Why has the Vanguard Australian Shares ETF (VAS) dividend collapsed in 2023?

The VAS dividend has almost halved over the past 12 months. Here's why.

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Investors in the Vanguard Australian Shares Index ETF (ASX: VAS) are probably feeling a little let down in 2023 so far.

Over the past few years, holders of this popular ASX exchange-traded fund (ETF) have enjoyed the largest dividends the Vanguard Australian Share ETF has ever paid.

As we looked at late last month, VAS units doled out a total of $3.53 in dividend distributions per unit in 2019. In 2020, that fell to $1.88 per unit. But in 2021, investors were treated to $3.43 in dividend distributions per share. Then, VAS made it rain in 2022, with a whopping $6.36 per unit distributed.

Just for some context, that kind of raw dividend power would result in a dividend yield of more than 7% at the current VAS unit price.

Why have the VAS dividends dried up on the ASX?

However, this torrent of dividend income has dried up dramatically in 2023 so far. The Vanguard Australian Share ETF pays out quarterly dividend distributions. Below is a list of the four most recent distributions and how they compared to the equivalent payment in the preceding year:


VAS distribution

per unit
Distribution in

previous corresponding


Change from

previous payment


30 Jun 2023$0.89 $2.16(58.8%)
31 Mar 2023$0.58$2.00(71%)
31 Dec 2022$0.75 $0.707.14%
30 Sep 2022$1.45$1.412.84%

As you can see, VAS investors enjoyed a total of $6.27 in dividend distributions per unit over the 12 months to 30 June 2022. But only $3.67 in dividend distributions for the 12 months to 30 June 2023. That's a reduction of roughly 41.5%. Today, the VAS ETF currently offers a dividend yield of 4.04%, which is a long way from that 7%-plus level we discussed earlier.

So many Vanguard Australian Shares ETF investors are probably asking why the VAS dividend has collapsed in 203 so far.

Well, as an ETF, the Vanguard Australian Shares fund can only pay out in distributions what it first receives in dividends from its underlying share portfolio. In this case, the Vanguard Australian Shares ETF's underlying holdings are made up of the 300 largest ASX shares on the stock market, weighted by market capitalisation.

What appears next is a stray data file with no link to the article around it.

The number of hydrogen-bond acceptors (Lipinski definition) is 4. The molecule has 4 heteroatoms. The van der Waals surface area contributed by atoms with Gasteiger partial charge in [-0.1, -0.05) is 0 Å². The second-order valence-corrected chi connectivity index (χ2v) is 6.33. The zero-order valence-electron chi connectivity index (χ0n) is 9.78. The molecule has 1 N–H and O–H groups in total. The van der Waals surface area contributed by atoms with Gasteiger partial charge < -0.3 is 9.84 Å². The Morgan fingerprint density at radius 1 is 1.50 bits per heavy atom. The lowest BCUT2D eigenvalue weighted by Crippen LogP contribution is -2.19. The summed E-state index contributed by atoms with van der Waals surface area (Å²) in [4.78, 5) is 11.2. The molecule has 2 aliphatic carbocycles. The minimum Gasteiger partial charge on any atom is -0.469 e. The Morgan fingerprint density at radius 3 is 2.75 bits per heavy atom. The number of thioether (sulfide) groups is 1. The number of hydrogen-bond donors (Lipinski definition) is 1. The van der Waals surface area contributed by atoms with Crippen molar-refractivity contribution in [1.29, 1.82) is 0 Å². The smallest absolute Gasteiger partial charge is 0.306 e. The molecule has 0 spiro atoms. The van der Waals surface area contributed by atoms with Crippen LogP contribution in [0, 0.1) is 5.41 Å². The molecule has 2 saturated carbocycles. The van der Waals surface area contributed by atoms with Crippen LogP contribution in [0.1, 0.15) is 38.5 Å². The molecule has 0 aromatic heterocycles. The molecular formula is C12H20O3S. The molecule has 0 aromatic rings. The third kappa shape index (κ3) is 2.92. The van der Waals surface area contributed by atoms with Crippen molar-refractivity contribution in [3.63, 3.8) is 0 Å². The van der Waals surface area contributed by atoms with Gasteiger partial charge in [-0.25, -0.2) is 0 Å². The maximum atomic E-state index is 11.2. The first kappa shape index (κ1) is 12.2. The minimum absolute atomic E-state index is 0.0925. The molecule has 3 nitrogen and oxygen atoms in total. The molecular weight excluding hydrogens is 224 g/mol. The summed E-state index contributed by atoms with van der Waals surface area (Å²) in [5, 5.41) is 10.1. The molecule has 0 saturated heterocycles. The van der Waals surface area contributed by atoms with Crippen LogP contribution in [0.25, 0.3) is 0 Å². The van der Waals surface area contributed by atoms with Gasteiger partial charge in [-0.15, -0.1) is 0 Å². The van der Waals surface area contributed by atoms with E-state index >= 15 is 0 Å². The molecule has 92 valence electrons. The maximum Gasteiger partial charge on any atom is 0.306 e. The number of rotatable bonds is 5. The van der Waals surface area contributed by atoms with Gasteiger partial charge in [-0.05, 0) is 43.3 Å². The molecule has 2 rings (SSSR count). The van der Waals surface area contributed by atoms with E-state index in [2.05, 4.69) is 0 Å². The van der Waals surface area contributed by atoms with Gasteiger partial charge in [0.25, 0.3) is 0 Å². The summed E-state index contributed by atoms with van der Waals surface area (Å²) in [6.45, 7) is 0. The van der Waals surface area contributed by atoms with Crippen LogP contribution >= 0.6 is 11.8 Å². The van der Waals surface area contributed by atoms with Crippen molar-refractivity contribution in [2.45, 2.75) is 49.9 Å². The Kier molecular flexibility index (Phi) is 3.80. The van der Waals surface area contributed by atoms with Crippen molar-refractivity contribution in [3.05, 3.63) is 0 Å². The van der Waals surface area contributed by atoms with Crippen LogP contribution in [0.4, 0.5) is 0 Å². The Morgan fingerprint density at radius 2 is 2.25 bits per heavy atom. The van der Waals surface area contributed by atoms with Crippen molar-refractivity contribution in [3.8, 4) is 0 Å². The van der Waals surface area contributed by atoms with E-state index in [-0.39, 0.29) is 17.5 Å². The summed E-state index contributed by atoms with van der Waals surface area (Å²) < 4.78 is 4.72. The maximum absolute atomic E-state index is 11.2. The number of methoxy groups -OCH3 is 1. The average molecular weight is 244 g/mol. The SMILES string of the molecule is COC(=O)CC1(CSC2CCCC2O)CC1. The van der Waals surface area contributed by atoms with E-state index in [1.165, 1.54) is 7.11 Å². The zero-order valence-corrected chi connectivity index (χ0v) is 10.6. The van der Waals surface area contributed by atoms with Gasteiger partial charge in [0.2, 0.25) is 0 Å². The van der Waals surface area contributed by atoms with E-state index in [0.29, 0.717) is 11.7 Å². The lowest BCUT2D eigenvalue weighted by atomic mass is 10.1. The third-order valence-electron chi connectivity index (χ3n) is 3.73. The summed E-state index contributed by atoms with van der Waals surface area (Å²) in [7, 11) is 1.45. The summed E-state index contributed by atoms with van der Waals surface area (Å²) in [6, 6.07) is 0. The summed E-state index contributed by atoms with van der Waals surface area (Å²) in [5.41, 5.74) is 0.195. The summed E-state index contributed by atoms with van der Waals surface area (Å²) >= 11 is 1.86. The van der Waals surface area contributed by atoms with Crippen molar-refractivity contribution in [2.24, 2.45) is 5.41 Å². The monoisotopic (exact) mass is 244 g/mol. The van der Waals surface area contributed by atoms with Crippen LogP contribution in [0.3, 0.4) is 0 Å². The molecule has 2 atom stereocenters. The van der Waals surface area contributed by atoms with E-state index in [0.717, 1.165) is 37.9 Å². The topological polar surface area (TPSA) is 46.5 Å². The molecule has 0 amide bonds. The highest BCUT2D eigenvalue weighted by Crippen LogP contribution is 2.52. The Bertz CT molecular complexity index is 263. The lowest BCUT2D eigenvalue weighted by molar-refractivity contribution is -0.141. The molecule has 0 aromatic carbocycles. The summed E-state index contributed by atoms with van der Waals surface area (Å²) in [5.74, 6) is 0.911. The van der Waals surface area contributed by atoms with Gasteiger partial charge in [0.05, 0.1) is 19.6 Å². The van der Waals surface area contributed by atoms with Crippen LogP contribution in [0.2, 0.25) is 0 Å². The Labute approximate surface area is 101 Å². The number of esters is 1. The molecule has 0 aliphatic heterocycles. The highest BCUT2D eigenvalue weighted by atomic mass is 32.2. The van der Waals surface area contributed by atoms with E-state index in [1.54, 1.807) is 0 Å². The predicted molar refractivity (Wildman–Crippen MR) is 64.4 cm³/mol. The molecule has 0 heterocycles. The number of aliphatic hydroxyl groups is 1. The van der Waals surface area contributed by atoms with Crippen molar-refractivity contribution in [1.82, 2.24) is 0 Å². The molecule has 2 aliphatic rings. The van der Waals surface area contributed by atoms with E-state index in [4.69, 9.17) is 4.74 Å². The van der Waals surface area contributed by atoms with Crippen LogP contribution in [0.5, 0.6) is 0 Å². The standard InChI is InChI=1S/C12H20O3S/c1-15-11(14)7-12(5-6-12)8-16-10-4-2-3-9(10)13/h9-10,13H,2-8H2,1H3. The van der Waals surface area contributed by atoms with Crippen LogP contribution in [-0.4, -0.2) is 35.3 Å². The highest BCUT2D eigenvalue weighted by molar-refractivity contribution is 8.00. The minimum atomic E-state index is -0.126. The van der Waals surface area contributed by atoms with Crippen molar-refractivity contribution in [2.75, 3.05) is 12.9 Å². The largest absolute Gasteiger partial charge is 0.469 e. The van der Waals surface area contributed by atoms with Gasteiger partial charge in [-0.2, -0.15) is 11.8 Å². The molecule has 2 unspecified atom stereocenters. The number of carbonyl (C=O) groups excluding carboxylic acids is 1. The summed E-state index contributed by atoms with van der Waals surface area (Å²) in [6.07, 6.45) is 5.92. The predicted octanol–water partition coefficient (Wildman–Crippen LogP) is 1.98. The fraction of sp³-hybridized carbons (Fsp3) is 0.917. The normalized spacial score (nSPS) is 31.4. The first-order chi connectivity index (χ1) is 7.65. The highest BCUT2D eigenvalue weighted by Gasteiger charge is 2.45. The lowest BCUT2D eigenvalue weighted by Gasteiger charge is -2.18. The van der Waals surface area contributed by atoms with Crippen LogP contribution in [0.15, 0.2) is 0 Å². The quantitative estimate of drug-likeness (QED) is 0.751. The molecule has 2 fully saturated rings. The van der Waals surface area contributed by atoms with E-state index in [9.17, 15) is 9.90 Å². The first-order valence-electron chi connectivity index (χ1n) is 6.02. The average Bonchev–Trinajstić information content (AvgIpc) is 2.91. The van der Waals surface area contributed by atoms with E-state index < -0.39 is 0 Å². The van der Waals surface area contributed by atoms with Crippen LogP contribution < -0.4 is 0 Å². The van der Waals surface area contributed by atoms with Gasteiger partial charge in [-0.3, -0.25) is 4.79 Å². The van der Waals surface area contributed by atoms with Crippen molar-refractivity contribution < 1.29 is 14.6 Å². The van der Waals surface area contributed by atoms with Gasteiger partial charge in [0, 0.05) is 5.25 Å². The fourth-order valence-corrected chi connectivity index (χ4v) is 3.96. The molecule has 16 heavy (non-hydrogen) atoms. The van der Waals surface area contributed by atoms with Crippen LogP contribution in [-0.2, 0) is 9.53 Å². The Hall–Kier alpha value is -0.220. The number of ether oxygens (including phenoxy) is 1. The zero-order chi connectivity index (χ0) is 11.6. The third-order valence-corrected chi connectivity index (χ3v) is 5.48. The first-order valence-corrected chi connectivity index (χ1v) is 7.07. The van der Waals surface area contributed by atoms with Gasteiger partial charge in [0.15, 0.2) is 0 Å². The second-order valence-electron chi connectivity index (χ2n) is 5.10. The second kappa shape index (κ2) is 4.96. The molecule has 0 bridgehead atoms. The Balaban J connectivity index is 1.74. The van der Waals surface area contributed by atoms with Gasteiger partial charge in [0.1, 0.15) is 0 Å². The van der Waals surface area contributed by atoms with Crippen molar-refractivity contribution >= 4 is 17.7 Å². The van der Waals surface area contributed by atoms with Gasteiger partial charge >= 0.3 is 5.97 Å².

As most ASX investors would know, the top echelons of the Australian stock market are dominated by the big banks and miners. While ASX investors have enjoyed some boosted bank dividends in 2023, it's a different story when it comes to the mining shares like BHP Group Ltd (ASX: BHP), Rio Tinto Limited (ASX: RIO), and Fortescue Metals Group Limited (ASX: FMG).

ASX mining shares: From dividend feast to famine

During 2021 and 2022, we saw some of the largest dividends that have ever come out of the big ASX miners, thanks to the commodity price boom that we saw then. BHP went from paying an annual total of $1.75 per share in 2020 to $4.03 per share in 2021 and $4.63 in 2022. This has had a huge impact on the VAS ETF, as BHP alone accounts for more than 11% of the fund's underlying portfolio.

Likewise, Rio went from forking out $5.66 per share in 2020 to $12.77 per share in 2021. And Fortescue Metals paid out $1.76 per share in dividends in 2020, but $3.58 per share in 2021.

Thus, those monstrous dividends from the ASX's big miners flowed on through to VAS's investors over 2021 and 2022. That's why we saw such a huge rise in the dividends that this ETF was able to pay out. But alas, across 2022 and into 2023, those dividends have started to dry up.

Fortescue's latest final dividend for this year came in at $1 per share, a big drop from the $2.11 we saw in 2021. Likewise, Rio's final dividend this year will be worth $2.61, down from $3.84 for the same period last year. And BHP looks set to fork out around $1.25 per share for its final dividend this year, which is again a significant fall from the $2.55 per share investors enjoyed last year.

So if you want someone to blame for the dramatic fall in ASX income from the VAS ETF this year so far, it's these big miners that are mostly responsible.

Motley Fool contributor Sebastian Bowen has positions in Vanguard Australian Shares Index ETF. The Motley Fool Australia's parent company Motley Fool Holdings Inc. has no position in any of the stocks mentioned. The Motley Fool Australia has no position in any of the stocks mentioned. The Motley Fool has a disclosure policy. This article contains general investment advice only (under AFSL 400691). Authorised by Scott Phillips.

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